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F-18 jets' Taiwan landing likely a U.S. political message to China
【Politics】2015-04-02  21:44:50
Safety the reason for F-18 landing in Taiwan: U.S. military

Washington, April 1 (CNA) The emergency landing of two U.S. Marine Corps F-18 fighter jets in Taiwan Wednesday appeared to have been a political message from the Pentagon to Beijing following a recent Chinese bomber drill near the island nation that is a key rival to Beijing's rule, according to a Washington Times news report, citing analysts.

This may be a simple "accident," but one hopes the symbolism is not lost on Beijing, the analysts said in the newspaper report, dated April 1 Washington time.

The Marine jet landings appeared to be Pentagon sending a political message to China, since the aircraft could have made an emergency landing at a less-controversial location such as the Japanese airfield on Shimoji Island, 193 kilometers east of Taiwan, according to military analyst Rick Fisher.

The newspaper also cited China's official Xinhua News Agency as saying that the bomber exercises, which ended Monday, were the first drills by China's People's Liberation Army Air Force in the "West Pacific."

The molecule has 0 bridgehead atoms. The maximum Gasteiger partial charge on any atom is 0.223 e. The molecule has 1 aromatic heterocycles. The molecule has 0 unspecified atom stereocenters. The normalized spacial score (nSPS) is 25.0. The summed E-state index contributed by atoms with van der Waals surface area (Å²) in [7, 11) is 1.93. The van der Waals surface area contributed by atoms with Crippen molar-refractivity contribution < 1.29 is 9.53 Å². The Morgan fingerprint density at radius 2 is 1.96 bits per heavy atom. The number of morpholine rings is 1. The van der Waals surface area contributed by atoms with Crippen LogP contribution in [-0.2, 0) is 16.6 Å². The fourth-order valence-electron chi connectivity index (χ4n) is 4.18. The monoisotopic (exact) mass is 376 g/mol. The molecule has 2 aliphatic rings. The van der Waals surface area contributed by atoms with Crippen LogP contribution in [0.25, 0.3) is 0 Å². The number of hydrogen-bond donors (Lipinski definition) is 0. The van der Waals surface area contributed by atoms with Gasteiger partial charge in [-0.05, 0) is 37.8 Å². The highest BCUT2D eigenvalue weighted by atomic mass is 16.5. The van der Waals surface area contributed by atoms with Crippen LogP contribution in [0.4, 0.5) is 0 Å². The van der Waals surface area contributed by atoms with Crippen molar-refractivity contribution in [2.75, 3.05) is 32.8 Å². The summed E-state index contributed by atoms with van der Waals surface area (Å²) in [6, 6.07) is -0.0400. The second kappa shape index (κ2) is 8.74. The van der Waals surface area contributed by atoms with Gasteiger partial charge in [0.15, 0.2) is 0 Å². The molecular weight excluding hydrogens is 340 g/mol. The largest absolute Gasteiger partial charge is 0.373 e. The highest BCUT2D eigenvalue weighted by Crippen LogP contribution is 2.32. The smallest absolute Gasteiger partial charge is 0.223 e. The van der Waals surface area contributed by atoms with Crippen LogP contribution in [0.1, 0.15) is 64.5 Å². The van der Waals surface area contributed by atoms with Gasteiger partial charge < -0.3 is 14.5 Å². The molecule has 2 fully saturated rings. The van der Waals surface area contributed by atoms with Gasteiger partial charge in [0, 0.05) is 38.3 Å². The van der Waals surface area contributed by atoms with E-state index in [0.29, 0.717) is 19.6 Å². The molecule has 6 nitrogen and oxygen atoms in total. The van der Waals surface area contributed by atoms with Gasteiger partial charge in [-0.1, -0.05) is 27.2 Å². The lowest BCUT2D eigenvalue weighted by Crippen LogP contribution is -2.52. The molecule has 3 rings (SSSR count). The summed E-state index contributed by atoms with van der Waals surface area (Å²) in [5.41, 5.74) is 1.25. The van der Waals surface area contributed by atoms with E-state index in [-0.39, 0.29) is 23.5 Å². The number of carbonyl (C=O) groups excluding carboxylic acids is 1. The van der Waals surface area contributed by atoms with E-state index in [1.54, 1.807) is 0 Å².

China state television identified the aircraft as H-6K bombers -- upgraded, Soviet-designed nuclear-capable bombers equipped with cruise missiles.

The precise location of the bomber flights was along the Bashi Channel between Taiwan and Philippines archipelago, it was reported.

However, the report said, citing Paul L. Greenberg, a Marine Corps spokesman, that the pilots who made the emergency landing followed standard procedure and safely put down the the aircraft in the closest location where the weather was conducive to landing.

Tainan was selected as the emergency landing site based on its location at the time of the mechanical problem, according to Greenberg.

Under such a situation, "the welfare of the pilots, and their ability to land safely and quickly, was our primary concern," Greenberg was quoted as saying.

In related news, Chinese Foreign Ministry spokeswoman Hua Chungying (華春瑩) told the media Thursday that China has made solemn representations to the U.S. government about the emergency landings.

Hua also said China will demand that the U.S. stick to its one-China policy and the principles of the three U.S.-China joint communiques, and avoid a reoccurrence of such incidents.

(By Tony Liao and Evelyn Kao)
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